Dee-1 from New Orleans has a song on his latest release that name-checks his 1998 Honda Accord, the car that’s allowed him to stay out of automotive debt.
Dee-1 doesn’t fit the profile most people think of when they read “rapper.” He graduated from Louisiana State University with a bachelor’s degree and taught middle school in Baton Rouge while he pursued his dream of making music professionally. His songs have a distinct sense of humor and authenticity, but they’re unique by providing a strong message about personal finances. His song “Sallie Mae Back,” for instance, is about the importance of paying back student loans.
His song “I Ain’t Got No Car Note” has the same strong message about making wise choices and getting out of debt on a car loan.
Man somebody messaged me on Instagram
Saying they don’t listen to my music because
I don’t drive a brand new fancy car like a real rapper
Man I’m trying to be smart with my money
And actually I’m in love with my car plus
I ain’t got NO car note, ya heard me?
It’s a message that couldn’t come at a more perfect time. According to the Detroit Free Press, for the second consecutive quarter, Americans were more than $1 trillion in debt on their car loans up, 23 percent from the same period two years before. The average car loan is now $28,381. The percentage of new vehicles financed stands at 84 percent.
Part of the situation is that the price of gas dropped, allowing Americans to spend more on their monthly car note than on gas. The price of a new car hasn’t helped the situation, either. The average price of a new car is now over $31,000. Even used cars are no bargain, with an average price of around $16,000.
More Americans are under water on those car loans. According to the Detroit Free Press, a record number of Americans are now trading cars in with “negative equity,” meaning their cars are worth less than they owe on their car loans. When they buy a new car, they roll that negative equity into the next car, continuing the cycle and guaranteeing negative equity for years to come.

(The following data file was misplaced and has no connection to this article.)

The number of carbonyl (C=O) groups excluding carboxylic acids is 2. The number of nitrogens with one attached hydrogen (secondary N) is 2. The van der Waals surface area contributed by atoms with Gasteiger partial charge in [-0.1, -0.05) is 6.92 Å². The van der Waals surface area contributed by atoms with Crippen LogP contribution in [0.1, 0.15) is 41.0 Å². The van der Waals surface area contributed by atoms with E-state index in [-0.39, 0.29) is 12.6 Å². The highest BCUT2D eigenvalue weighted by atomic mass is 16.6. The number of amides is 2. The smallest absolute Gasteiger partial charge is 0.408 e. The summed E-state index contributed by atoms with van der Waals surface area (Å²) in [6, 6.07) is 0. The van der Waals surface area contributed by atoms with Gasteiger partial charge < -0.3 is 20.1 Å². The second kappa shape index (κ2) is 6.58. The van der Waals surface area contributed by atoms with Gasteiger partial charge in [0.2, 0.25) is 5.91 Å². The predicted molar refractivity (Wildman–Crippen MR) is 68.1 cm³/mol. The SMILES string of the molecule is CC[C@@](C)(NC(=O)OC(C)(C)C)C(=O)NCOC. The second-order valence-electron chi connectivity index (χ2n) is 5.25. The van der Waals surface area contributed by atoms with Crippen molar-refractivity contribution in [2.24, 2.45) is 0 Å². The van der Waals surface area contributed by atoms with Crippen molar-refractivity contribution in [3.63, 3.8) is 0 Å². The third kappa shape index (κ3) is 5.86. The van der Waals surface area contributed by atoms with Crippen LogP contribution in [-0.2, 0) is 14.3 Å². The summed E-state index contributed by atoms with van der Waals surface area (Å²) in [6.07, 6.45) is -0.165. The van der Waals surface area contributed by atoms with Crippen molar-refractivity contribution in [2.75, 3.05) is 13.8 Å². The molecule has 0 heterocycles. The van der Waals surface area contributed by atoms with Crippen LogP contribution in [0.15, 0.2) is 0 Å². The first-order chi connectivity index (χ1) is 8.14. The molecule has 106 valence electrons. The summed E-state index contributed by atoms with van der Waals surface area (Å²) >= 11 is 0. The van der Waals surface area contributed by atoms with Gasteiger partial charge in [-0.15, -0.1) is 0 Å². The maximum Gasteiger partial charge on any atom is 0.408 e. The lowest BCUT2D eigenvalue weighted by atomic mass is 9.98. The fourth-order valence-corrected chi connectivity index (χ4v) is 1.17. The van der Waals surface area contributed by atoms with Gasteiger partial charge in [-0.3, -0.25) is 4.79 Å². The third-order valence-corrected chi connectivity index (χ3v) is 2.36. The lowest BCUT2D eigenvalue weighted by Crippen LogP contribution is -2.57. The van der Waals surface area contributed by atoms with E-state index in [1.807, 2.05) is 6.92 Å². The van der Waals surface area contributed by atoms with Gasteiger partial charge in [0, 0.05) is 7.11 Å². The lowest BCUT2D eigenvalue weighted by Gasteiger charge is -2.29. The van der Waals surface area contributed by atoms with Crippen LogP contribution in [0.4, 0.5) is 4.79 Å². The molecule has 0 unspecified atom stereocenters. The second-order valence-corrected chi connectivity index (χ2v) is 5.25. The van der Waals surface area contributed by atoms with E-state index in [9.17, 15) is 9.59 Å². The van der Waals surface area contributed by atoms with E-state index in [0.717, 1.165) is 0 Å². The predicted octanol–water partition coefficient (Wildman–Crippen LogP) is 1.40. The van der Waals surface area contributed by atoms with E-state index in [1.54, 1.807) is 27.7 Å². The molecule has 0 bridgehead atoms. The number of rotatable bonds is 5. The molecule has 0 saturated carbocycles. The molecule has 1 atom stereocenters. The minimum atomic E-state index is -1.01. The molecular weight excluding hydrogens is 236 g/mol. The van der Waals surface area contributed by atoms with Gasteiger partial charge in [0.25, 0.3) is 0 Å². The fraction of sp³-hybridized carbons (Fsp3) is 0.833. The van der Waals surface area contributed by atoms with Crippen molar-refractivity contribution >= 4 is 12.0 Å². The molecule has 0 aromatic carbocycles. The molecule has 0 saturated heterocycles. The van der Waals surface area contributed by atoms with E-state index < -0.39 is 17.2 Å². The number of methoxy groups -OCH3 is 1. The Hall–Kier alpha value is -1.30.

Adding to the problem, Dee-1’s audience — younger people just starting their careers, just beginning to build a credit history, and simultaneously paying off student loans — can generally only purchase a car using subprime financing. Subprime borrowers, with FICO credit scores in the 600s or lower, are borrowing over an average of 72 months, or six years.
Dee-1’s message is unambiguous. Yeah, cars are cool, but being heavily in debt for one is holding his listeners back from bigger things.
I fell in love now I can’t leave cause I got
I used all that extra money to take long vacations
I used all that extra money to stack up my saving
Even if you make more than me I save more than you
I make more out of less and gross what I net
I own this you can never repossess
So what’s Dee-1 drive? The same 1998 Honda Accord that appears in his video for the song. It’s not without its problems, but it’s still providing daily transportation.